Am I a Good Person? A Borderline Personality Perspective

Published on: 11 May 2017
woman psychiatric hospital cell illustration

This piece is part of our Darkest Day series, a collection of stories from people who’ve made it through the worst of their illness and now light the way for others. #LightYourWay

Am I a good person? It’s a question we all ask ourselves from time to time, but for people with Borderline Personality Disorder, it carries special significance.

As someone living with BPD, I’ve heard all sorts of negative comments about those dealing with the condition: we’re manipulative, angry, selfish, unable to empathize, incapable of maintaining long-term commitments — the list goes on. While it’s true that many people with BPD do exhibit some of these qualities at various times, they don’t describe all of us, at all times.

I’d love to say that I’ve never exhibited any of these qualities, but BPD, like most mental health disorders, exists on a sliding scale of severity. It’s a spectrum, one that changes depending on the amount of pressure being applied.

I’ve never been under as much pressure as I was in 2014. My second marriage fell apart in February (seemingly overnight, but was actually the result of many years of neglect and denial). In the weeks that followed, I enjoyed a tryst that ended horrendously (another story for another time). Then, on a rainy April afternoon, I found out I was pregnant with my fourth child (I’d spent the two years leading up to that moment on a waiting list to get my tubes tied).

Everyone expected that I would get an abortion. Even my ex told me in no uncertain terms that having another child would “kill me.” The excruciating decision of whether or not to keep that child nearly tore me apart. I decided to keep her, only to find out when my pregnancy went public that everyone thought I’d cheated on my husband and gotten pregnant with someone else’s kid, and this was the reason our marriage fell apart.

Manipulative, angry, selfish, unable to empathize, incapable of maintaining long-term commitments—those are just some of the words I heard about myself that year. In fits of self-loathing, I even used them on myself a few times.

Such broad generalizations only perpetuate the stereotypes and stigmas attached to a complicated disorder. Even if someone with BPD does exhibit these traits, they need our support not our judgement.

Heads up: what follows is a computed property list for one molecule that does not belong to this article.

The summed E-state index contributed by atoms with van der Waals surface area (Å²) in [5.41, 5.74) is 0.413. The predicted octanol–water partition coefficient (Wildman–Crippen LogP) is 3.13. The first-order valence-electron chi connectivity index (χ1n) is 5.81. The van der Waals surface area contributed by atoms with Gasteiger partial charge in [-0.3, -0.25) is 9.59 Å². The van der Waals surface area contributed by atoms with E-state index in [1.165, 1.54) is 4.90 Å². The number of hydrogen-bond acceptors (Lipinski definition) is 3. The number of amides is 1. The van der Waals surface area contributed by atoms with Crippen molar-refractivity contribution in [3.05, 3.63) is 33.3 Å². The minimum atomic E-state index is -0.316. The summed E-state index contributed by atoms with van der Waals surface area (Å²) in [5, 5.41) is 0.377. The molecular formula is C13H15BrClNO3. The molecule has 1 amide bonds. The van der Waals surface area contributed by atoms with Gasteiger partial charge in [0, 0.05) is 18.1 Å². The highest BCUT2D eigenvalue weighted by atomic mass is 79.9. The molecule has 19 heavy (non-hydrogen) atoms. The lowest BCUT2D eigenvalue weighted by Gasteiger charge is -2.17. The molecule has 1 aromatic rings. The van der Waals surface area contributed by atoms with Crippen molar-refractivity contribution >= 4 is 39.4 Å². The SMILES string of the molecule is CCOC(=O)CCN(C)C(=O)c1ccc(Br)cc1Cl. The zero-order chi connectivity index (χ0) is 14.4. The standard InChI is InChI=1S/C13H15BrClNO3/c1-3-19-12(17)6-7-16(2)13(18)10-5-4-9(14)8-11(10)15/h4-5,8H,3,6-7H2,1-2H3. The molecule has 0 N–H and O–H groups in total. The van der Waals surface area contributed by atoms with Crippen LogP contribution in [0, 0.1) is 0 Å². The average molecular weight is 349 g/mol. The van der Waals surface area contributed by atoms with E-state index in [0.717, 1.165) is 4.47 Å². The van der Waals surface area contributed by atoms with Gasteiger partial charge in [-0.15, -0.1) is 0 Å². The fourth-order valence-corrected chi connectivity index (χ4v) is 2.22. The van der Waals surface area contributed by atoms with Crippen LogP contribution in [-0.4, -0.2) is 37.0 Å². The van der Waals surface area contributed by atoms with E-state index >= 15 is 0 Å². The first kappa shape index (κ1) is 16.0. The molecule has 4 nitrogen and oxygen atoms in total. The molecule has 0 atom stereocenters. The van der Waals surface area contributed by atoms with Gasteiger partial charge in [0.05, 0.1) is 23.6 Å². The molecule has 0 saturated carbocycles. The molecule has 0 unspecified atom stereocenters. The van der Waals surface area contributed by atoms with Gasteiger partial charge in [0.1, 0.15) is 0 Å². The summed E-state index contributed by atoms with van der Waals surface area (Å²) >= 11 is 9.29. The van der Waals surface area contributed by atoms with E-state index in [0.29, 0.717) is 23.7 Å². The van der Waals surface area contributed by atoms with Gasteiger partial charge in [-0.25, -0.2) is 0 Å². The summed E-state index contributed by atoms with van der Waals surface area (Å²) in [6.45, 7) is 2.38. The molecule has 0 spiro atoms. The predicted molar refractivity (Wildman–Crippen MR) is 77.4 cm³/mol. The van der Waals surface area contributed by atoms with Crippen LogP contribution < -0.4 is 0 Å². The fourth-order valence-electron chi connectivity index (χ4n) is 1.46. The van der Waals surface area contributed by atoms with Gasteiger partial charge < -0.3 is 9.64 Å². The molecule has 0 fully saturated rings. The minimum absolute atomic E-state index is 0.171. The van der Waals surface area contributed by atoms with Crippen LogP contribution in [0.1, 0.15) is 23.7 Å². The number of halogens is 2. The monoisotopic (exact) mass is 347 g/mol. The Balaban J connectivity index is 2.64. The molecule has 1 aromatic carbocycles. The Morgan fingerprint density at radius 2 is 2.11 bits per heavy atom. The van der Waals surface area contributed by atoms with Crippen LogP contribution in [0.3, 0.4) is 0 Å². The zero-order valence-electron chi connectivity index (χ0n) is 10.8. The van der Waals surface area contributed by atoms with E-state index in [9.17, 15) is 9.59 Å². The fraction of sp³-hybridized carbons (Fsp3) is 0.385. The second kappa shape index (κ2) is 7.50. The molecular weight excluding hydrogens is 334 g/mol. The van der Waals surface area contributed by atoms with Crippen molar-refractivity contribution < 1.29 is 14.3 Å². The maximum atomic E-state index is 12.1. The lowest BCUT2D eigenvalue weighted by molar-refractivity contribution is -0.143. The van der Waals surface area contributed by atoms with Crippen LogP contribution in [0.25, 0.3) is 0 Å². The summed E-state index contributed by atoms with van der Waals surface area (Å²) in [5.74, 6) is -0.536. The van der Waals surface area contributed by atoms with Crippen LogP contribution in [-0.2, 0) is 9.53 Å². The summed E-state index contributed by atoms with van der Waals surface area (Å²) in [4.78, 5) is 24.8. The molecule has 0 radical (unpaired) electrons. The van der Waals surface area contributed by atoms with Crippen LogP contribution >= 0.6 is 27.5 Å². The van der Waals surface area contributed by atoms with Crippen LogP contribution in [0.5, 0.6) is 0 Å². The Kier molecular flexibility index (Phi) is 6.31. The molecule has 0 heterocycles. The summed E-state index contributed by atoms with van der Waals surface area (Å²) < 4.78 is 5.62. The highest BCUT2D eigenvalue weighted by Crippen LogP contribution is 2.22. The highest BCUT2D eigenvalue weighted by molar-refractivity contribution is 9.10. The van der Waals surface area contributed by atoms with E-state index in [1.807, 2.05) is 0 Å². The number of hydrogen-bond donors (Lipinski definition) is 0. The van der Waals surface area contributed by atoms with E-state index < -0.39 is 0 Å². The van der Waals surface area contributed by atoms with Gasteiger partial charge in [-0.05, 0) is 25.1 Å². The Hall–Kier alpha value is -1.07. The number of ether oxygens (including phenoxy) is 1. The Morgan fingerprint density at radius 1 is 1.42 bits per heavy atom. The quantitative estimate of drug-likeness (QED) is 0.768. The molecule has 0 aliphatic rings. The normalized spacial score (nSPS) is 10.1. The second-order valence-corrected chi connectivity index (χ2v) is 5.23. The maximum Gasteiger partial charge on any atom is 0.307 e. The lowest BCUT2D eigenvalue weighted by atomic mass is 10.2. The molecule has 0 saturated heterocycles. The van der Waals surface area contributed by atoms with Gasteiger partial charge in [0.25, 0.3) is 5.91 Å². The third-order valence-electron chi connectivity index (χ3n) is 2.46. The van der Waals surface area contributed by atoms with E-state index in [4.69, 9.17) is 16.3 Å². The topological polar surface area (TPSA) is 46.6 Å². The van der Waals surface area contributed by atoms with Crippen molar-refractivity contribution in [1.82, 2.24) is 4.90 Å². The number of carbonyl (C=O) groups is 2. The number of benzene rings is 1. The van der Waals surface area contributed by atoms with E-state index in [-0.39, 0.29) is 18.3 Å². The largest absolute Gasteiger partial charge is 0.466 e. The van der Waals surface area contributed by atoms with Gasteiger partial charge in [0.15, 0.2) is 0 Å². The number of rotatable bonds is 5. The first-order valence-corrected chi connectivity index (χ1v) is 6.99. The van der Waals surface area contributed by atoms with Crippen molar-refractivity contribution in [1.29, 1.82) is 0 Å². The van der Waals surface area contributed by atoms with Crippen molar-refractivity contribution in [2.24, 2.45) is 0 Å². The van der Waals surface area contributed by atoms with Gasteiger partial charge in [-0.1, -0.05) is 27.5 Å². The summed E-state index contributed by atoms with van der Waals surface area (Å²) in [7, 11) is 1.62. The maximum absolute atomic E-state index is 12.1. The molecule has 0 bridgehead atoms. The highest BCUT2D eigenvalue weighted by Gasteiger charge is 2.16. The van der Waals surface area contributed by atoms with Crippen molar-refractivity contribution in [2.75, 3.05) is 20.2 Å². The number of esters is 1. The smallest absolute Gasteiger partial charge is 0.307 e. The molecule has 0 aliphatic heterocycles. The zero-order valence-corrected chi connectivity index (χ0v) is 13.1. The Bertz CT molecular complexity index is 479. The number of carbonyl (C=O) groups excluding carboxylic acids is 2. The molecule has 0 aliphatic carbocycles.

Judgement. That’s the word that began my transformation from someone who was truly losing my mind into someone on the path to recovery.

We all pass judgements daily, most of the time without even realizing it. We judge the people around us, the situations we observe, even inanimate objects.

There is literally no end to the amount of judgements you can (and probably do) pass throughout your day, let alone throughout a lifetime. In mindfulness training, you become aware of these judgements and learn to simply observe your surroundings without judging the people, objects, and situations within it.

For someone with BPD, judgement is an invisible cloud of constant negativity that can set off a chain reaction of overwhelming negative emotions. It can also aggravate co-occurring disorders like depression and anxiety.

As I learned about my disorder and became more aware of myself, I discovered that I am constantly making judgements about my surroundings. It was important for me, therefore, to try to become a more positive, less judgmental person.

Now, whenever I think negatively about someone or something, I try to turn that negative into a positive. I take it even a step further, sometimes saying my positive thoughts out loud by giving someone a compliment. It doesn’t matter if they’re a complete stranger – everyone loves a sincere compliment.

It might not be precisely what mindfulness teaches, encouraging its practitioners to judge their surroundings as neither positive nor negative, but it’s a step in the right direction for me.

I used to think that my judgmental first instincts defined me as a bad person. I’ve come to learn that it merely defines me as human. I’ve learned that we are not defined by our thoughts or our disorders — we’re defined by our actions as individuals.

Yes, we all make mistakes. We all do things from time to time that others might judge negatively. But I am willing to emphatically state now that I am a good person. It took almost everything I had to ignore the judgements of others and take back control of my life.

No matter who you are or what your disorder, always remember that it takes true strength of character — real work — to turn a negative into a positive.

Bio: Jessica Trudel is a freelance writer and editor, and a mom of four. She is a proud supporter of the arts in Northern Ontario and advocate for mental health awareness.

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